“Turkish security forces detained at least nine Daesh-linked suspects in counterterrorism operations, while the country deported 10 foreign nationals over links to the terrorists. Police in Eskişehir province nabbed the suspects in an operation on Tuesday, Anadolu Agency (AA) reported. Meanwhile, Turkey deported eight Iraqi nationals Monday after their arrest in an operation against the Daesh terrorist group, security sources said. Security forces in the northern Samsun province held 10 Iraqi suspects who prosecutors then ordered to be deported. The suspects were handed over to anti-human trafficking and border gates teams for their deportation procedures. The proceedings of two other suspects are continuing. In 2013, Turkey became one of the first countries to declare Daesh a terrorist group. The country has since been attacked by the terrorist group multiple times, with over 300 people killed and hundreds more injured in at least 10 suicide bombings, seven bomb attacks and four armed assaults. In response, Turkey launched counterterrorism operations at home and abroad to prevent further attacks. In May, Ankara arrested a Daesh terrorist identified as the right-hand man of former terrorist leader Abu Bakr al-Baghdadi.”

Saudi Arabia

Arab News: Kuwait Condemns Terrorists’ Attempt To Threaten Saudi Arabia

“Kuwait has condemned in the strongest terms the continued attempts of the Iranian-backed terrorist Houthi militia to threaten the security of Saudi Arabia by targeting Khamis Mushayt with a bomb-laden drone and to threaten maritime navigation and international trade in the Bab Al-Mandab strait and the southern Red Sea with a booby-trapped boat. The Kuwaiti Ministry of Foreign Affairs said that the continuation of these aggressive practices constitutes a flagrant violation of the rules of international and humanitarian law and requires the international community to move quickly and decisively to deter these threats and hold the perpetrators accountable. The ministry reaffirmed Kuwait’s its support for all the measures the Kingdom takes to preserve its security, stability and sovereignty. On Saturday, the Arab coalition said it intercepted and destroyed a drone targeting Saudi Arabia’s Abha airport on Saturday. The coalition said it is dealing with the source of the threat “to protect civilians from hostile attacks.” Earlier on Saturday, the coalition said that 157 Houthis had been killed in strikes on different Yemeni areas.”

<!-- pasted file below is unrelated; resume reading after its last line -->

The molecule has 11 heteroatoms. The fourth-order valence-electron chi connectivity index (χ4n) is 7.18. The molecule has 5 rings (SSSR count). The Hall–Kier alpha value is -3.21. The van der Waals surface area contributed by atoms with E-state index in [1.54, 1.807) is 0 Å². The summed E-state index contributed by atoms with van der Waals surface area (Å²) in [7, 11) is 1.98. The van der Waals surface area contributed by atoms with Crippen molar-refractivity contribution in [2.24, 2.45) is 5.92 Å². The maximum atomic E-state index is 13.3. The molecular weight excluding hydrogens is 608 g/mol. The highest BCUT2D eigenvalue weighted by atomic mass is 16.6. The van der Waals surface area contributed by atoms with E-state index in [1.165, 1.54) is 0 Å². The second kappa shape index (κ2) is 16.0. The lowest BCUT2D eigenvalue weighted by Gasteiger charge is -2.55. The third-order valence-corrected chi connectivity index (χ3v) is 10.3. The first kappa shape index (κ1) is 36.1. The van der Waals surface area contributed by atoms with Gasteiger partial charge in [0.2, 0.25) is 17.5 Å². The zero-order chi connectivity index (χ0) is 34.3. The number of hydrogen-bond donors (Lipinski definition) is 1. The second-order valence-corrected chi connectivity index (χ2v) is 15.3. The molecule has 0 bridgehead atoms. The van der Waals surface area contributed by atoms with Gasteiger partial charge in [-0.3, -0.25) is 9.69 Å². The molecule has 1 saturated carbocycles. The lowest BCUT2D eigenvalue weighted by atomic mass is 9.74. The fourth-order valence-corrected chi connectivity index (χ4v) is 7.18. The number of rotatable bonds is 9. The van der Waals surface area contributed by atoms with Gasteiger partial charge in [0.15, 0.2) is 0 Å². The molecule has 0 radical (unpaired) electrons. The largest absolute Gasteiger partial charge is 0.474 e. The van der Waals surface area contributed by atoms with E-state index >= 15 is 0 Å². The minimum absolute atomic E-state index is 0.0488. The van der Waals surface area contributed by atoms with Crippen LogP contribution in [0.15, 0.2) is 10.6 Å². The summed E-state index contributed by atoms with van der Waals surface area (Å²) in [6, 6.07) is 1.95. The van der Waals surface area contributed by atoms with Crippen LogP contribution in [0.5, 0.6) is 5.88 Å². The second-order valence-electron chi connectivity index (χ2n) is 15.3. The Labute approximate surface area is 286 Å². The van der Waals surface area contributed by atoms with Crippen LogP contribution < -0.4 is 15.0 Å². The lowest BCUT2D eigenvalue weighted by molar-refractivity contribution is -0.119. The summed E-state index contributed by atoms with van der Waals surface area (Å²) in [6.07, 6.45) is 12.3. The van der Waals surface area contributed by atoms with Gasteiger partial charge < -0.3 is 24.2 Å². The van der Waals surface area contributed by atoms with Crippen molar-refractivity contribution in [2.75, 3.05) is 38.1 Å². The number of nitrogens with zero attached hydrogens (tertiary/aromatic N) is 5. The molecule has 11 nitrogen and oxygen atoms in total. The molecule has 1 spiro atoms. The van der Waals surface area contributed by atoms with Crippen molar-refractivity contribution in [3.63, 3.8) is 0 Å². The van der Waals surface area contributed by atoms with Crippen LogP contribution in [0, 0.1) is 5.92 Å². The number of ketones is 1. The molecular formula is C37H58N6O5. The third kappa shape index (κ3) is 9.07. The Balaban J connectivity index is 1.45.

Asharq Al-Awsat: Egypt’s Al-Azhar, Coptic Church Call For Confronting Extremism